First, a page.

Seyfried pulls in a magnetic turn as Marion Davies, partner to the ruthless Hearst and starlet through his patronage. Though there are certain character notes added to Davies, like her New York-drawl, and others removed, like the stutter she struggled with, Fincher outlines her as a respectable and humorous entertainer, and someone who can draw attention in a room of Hollywood kingpins. Seyfried does well in portraying Davies as a counterweight to her quasi-biographical characterisation of inaptitude in Citizen Kane. Important, considering Welles spent his post-Citizen Kane life defending Davies as a talented performer. Snippets of that sentiment come through in Seyfried’s performance, which is magnified by her recreation of those now-archaic mannerisms and inflections. Hers is the strongest turn in Mank.
Seyfried as Marion Davies. Still: Netflix
BEST CINEMATOGRAPHY [Lock]
Erik Messerschmidt, who has worked with Fincher on Netflix’s Mindhunter brings a crisp and modern approach to Mank’s photography, in a suitable fashion that honours the past. Shooting mainly in deep focus, (one of the many ways Messerschmidt pays tribute to Citizen Kane’s DP Gregg Toland), Mank’s expansive and sometimes noir-ish aesthetic is stunning. Extra points for continuing the trend of black-and-white in the age of colour.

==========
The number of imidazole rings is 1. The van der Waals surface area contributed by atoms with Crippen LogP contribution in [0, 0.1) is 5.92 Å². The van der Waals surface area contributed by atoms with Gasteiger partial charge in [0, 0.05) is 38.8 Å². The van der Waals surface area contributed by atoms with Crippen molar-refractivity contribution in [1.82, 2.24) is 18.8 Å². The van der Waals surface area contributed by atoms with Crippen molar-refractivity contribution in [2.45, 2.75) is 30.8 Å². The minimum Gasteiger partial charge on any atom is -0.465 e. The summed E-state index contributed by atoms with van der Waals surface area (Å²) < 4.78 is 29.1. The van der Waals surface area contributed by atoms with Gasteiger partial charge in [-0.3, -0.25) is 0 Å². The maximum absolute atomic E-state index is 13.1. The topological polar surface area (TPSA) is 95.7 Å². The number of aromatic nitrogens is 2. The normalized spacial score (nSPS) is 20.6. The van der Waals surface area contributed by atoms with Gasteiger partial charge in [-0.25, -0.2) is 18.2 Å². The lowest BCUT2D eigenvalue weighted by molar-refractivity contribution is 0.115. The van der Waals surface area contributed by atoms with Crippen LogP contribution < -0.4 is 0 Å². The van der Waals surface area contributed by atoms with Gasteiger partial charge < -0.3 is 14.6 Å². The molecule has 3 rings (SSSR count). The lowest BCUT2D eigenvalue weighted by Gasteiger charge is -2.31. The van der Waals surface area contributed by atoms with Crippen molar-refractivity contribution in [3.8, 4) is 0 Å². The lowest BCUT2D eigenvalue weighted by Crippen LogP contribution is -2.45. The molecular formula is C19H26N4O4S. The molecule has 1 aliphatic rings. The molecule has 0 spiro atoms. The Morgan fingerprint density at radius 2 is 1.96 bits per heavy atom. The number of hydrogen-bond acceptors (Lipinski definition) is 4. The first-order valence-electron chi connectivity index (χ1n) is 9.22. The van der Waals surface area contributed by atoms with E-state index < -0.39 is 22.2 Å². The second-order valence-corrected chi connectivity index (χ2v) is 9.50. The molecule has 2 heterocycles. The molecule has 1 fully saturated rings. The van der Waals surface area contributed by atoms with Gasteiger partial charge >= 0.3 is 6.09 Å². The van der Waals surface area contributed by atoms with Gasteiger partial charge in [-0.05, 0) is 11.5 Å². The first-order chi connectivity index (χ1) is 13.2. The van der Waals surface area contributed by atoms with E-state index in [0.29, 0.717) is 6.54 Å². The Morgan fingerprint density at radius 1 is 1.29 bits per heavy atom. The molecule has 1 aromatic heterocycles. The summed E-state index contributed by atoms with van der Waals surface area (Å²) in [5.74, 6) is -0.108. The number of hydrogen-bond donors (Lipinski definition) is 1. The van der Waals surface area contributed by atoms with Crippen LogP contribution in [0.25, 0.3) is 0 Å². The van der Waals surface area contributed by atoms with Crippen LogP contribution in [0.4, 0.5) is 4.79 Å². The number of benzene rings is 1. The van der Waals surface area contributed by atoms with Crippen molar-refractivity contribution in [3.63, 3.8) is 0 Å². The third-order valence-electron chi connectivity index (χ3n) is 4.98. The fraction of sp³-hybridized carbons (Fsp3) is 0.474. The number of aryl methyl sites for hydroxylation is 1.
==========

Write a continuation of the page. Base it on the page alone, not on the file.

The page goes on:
Favourite shot in Mank. Still: Netflix
BEST COSTUME DESIGN [Lock]
Probably the first time in decades that the opening credits listed the costume designer as curator of the star’s “gowns,” but I’m not complaining. Trish Summerville (Emmy-nominated for Westworld) had to design the colour palette for black-and-white filming, as opposed to black-and-white post-production. Though there’s a fair share of well-cut men’s suits, her work really shines with the ladies’ wardrobe. Highlights: Marion’s silver lamé gown at Louis B. Mayer’s dinner party and Marion’s “circus attire” outfit later in the film.
Marion Davies' "circus attire" outfit. Still: Netflix
BEST FILM EDITING [Lock]
Kirk Baxter did a commendable job at pacing Mank’s non-linear narrative and putting the right amount of emphasis on its pivotal moments. I kept waiting for a “Regatta” segment to show up and the “Election Nightmare” sequence of dread and glibness delivered. Baxter also does well with creating a phantasmic quality with the material. We sometimes feel like we’re watching Mank’s memories through a frosted prism or one of his hangovers. That feeling is most present when we first get a clear view of Orson Welles’ face.
BEST ORIGINAL SCORE [Lock]
Trent Reznor and Atticus Ross produce some of media’s sharpest genre-bending music. The Social Network was a spell of rock and industrial electronic that befitted that film like a glove, and their recent work for HBO’s Watchmen was just as weighty. The duo is almost guaranteed to snap a nomination for reconstructing a 1930s soundscape into a catalogue of pieces that could comfortably sit alongside cinema’s classic scores. True, it is pastiche but the most sophisticated kind. It’s the best orchestral score by a rockstar since Jonny Greenwood’s Phantom Thread. Highlight: “Scenes from Election Night.”